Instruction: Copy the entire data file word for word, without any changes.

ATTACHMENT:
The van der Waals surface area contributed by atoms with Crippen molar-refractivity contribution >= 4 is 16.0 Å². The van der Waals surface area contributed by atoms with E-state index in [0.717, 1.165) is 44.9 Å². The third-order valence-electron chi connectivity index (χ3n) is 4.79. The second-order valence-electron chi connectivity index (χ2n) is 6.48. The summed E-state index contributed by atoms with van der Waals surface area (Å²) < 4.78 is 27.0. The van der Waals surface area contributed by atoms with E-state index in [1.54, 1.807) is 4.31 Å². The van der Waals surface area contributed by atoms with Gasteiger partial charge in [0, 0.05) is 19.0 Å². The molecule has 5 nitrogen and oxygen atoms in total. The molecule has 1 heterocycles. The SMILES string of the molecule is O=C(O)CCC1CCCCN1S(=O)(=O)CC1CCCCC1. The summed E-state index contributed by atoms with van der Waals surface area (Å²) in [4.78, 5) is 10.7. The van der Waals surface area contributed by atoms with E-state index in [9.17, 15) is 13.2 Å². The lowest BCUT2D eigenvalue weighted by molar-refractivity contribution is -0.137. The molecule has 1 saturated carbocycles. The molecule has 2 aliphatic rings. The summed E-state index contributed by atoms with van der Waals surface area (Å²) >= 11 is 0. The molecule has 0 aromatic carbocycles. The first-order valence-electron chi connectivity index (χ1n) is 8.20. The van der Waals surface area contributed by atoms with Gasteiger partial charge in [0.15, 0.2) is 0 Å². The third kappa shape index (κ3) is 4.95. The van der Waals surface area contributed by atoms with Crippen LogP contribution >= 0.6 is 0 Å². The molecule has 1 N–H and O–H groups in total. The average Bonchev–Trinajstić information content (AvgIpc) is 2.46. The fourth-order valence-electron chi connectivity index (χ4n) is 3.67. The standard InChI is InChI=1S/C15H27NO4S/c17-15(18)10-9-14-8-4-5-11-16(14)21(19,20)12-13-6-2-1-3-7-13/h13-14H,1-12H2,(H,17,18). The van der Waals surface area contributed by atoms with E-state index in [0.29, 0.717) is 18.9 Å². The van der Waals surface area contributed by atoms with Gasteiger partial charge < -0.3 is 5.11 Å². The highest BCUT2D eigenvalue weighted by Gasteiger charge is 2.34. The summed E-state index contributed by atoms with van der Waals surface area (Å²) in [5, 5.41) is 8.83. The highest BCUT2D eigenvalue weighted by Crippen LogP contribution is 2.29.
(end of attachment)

The van der Waals surface area contributed by atoms with Crippen molar-refractivity contribution >= 4 is 16.0 Å². The van der Waals surface area contributed by atoms with E-state index in [0.717, 1.165) is 44.9 Å². The third-order valence-electron chi connectivity index (χ3n) is 4.79. The second-order valence-electron chi connectivity index (χ2n) is 6.48. The summed E-state index contributed by atoms with van der Waals surface area (Å²) < 4.78 is 27.0. The van der Waals surface area contributed by atoms with E-state index in [1.54, 1.807) is 4.31 Å². The van der Waals surface area contributed by atoms with Gasteiger partial charge in [0, 0.05) is 19.0 Å². The molecule has 5 nitrogen and oxygen atoms in total. The molecule has 1 heterocycles. The SMILES string of the molecule is O=C(O)CCC1CCCCN1S(=O)(=O)CC1CCCCC1. The summed E-state index contributed by atoms with van der Waals surface area (Å²) in [4.78, 5) is 10.7. The van der Waals surface area contributed by atoms with E-state index in [9.17, 15) is 13.2 Å². The lowest BCUT2D eigenvalue weighted by molar-refractivity contribution is -0.137. The molecule has 1 saturated carbocycles. The molecule has 2 aliphatic rings. The summed E-state index contributed by atoms with van der Waals surface area (Å²) >= 11 is 0. The molecule has 0 aromatic carbocycles. The first-order valence-electron chi connectivity index (χ1n) is 8.20. The van der Waals surface area contributed by atoms with Gasteiger partial charge in [0.15, 0.2) is 0 Å². The third kappa shape index (κ3) is 4.95. The van der Waals surface area contributed by atoms with Crippen LogP contribution >= 0.6 is 0 Å². The molecule has 1 N–H and O–H groups in total. The average Bonchev–Trinajstić information content (AvgIpc) is 2.46. The fourth-order valence-electron chi connectivity index (χ4n) is 3.67. The standard InChI is InChI=1S/C15H27NO4S/c17-15(18)10-9-14-8-4-5-11-16(14)21(19,20)12-13-6-2-1-3-7-13/h13-14H,1-12H2,(H,17,18). The van der Waals surface area contributed by atoms with E-state index in [0.29, 0.717) is 18.9 Å². The van der Waals surface area contributed by atoms with Gasteiger partial charge < -0.3 is 5.11 Å². The highest BCUT2D eigenvalue weighted by Gasteiger charge is 2.34. The summed E-state index contributed by atoms with van der Waals surface area (Å²) in [5, 5.41) is 8.83. The highest BCUT2D eigenvalue weighted by Crippen LogP contribution is 2.29.